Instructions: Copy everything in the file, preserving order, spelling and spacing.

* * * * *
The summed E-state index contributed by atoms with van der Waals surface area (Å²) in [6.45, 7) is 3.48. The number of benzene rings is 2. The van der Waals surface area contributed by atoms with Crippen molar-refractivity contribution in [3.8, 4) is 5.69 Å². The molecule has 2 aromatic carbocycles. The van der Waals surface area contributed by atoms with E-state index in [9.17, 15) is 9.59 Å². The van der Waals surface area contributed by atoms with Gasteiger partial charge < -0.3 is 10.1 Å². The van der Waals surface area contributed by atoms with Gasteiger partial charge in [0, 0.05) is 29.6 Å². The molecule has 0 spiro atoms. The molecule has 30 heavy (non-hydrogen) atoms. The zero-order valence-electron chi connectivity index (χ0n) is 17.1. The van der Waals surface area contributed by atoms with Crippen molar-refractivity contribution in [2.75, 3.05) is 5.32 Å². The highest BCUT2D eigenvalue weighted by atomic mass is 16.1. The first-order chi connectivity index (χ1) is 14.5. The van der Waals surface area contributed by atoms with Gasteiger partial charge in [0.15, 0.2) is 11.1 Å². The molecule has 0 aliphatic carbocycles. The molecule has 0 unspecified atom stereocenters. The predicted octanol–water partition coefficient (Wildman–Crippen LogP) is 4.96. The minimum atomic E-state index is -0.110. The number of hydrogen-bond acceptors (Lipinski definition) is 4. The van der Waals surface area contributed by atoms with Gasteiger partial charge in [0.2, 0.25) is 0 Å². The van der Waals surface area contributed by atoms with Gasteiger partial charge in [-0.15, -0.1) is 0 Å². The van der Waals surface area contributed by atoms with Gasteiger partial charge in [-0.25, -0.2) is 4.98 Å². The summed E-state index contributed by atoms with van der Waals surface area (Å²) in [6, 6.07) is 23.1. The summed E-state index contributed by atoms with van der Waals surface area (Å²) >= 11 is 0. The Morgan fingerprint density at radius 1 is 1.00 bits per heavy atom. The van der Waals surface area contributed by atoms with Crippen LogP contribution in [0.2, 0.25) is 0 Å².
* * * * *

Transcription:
The summed E-state index contributed by atoms with van der Waals surface area (Å²) in [6.45, 7) is 3.48. The number of benzene rings is 2. The van der Waals surface area contributed by atoms with Crippen molar-refractivity contribution in [3.8, 4) is 5.69 Å². The molecule has 2 aromatic carbocycles. The van der Waals surface area contributed by atoms with E-state index in [9.17, 15) is 9.59 Å². The van der Waals surface area contributed by atoms with Gasteiger partial charge < -0.3 is 10.1 Å². The van der Waals surface area contributed by atoms with Gasteiger partial charge in [0, 0.05) is 29.6 Å². The molecule has 0 spiro atoms. The molecule has 30 heavy (non-hydrogen) atoms. The zero-order valence-electron chi connectivity index (χ0n) is 17.1. The van der Waals surface area contributed by atoms with Crippen molar-refractivity contribution in [2.75, 3.05) is 5.32 Å². The highest BCUT2D eigenvalue weighted by atomic mass is 16.1. The first-order chi connectivity index (χ1) is 14.5. The van der Waals surface area contributed by atoms with Gasteiger partial charge in [0.15, 0.2) is 11.1 Å². The molecule has 0 aliphatic carbocycles. The molecule has 0 unspecified atom stereocenters. The predicted octanol–water partition coefficient (Wildman–Crippen LogP) is 4.96. The minimum atomic E-state index is -0.110. The number of hydrogen-bond acceptors (Lipinski definition) is 4. The van der Waals surface area contributed by atoms with Gasteiger partial charge in [0.2, 0.25) is 0 Å². The van der Waals surface area contributed by atoms with Gasteiger partial charge in [-0.15, -0.1) is 0 Å². The van der Waals surface area contributed by atoms with Gasteiger partial charge in [-0.25, -0.2) is 4.98 Å². The summed E-state index contributed by atoms with van der Waals surface area (Å²) in [6, 6.07) is 23.1. The summed E-state index contributed by atoms with van der Waals surface area (Å²) >= 11 is 0. The Morgan fingerprint density at radius 1 is 1.00 bits per heavy atom. The van der Waals surface area contributed by atoms with Crippen LogP contribution in [0.2, 0.25) is 0 Å².